From the foregoing mature references, we may take the law to be that the equality clause of the Fourteenth Amendment requires the States to render substantial equality between citizens except where there exist differences justifying the classification of citizens, in which event there must be equality within the classes, and that the differences which may justify classification must be such as bear reasonable relation to permissible State objectives sought to be achieved by classification and not such as are merely arbitrary and capricious.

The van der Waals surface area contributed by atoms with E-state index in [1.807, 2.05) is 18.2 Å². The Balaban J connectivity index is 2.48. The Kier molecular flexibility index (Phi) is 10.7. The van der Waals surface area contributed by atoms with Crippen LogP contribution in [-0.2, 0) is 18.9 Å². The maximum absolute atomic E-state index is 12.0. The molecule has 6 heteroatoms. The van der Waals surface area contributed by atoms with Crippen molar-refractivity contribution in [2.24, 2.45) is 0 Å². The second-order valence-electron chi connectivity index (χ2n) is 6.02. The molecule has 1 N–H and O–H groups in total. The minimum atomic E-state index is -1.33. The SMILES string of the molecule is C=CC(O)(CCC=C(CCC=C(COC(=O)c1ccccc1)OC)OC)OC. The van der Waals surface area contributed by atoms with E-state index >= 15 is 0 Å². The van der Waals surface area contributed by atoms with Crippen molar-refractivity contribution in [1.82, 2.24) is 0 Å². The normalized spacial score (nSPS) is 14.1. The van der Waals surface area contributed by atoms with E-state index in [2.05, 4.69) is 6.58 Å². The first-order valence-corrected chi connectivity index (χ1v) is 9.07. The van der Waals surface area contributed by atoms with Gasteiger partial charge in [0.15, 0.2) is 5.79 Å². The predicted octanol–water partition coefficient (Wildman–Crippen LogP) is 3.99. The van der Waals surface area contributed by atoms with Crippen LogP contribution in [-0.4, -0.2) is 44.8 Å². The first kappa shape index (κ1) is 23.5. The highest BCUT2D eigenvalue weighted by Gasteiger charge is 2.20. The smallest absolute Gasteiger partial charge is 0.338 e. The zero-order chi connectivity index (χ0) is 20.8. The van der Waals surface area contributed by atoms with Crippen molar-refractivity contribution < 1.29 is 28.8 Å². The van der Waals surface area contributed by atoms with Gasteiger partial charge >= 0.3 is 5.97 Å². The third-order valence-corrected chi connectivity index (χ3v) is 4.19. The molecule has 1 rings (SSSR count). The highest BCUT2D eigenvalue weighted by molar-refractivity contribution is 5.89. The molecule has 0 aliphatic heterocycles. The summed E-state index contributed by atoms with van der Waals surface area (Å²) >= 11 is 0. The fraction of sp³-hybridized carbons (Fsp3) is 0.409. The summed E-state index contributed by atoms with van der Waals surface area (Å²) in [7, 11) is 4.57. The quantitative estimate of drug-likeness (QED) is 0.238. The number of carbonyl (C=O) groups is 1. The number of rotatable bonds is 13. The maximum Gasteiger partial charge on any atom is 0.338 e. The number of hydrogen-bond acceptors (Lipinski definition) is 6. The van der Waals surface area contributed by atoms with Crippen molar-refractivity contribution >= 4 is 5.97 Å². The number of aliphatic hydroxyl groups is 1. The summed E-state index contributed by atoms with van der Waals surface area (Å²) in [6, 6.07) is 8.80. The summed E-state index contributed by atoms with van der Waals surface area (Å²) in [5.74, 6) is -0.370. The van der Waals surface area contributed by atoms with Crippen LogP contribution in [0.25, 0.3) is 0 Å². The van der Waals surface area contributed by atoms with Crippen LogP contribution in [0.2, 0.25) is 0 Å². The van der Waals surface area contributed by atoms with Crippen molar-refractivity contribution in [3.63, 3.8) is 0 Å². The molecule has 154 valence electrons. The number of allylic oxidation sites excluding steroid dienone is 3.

These are the requirements of the equality clause we must apply in considering the validity of Michigan's 1963 Constitution which expressly grants township residents the right to vote for their representatives on county boards of supervisors while leaving it to the legislature to provide for the representation *648 of cities on such boards and which expressly allocates to the residents of each township, regardless of population, one supervisor-representative on such boards. Were we to construe those constitutional provisions to authorize the legislature to provide for a method of selection of such representatives by city residents other than by election, we conclude that we would have to declare them void for violation of the Federal equality clause. However, we conclude also that those constitutional provisions (article 7, §§ 7, 18) can be construed properly to require the election of representatives on such boards by city residents as well as by township residents and thereby avoid the manifest invalidity of any other construction. It is our clear duty to construe such provisions to avoid invalidating them whenever it is possible to do so. Thoman v. City of Lansing (1946), 315 Mich 566, 576: Dullam v. Willson (1884), 53 Mich 392 (51 Am Rep 128). However, notwithstanding such construction which avoids constitutional invalidity on the ground that a right to vote cannot be guaranteed township residents while such guaranteed right is withheld from city residents, discussed infra in Part IV, we conclude, in Part V, infra, that article 7, § 7 must be declared void because it discriminates invidiously against the residents of large townships and cities by diluting the weight accorded their votes in relation to the weight accorded the votes of the residents of smaller townships.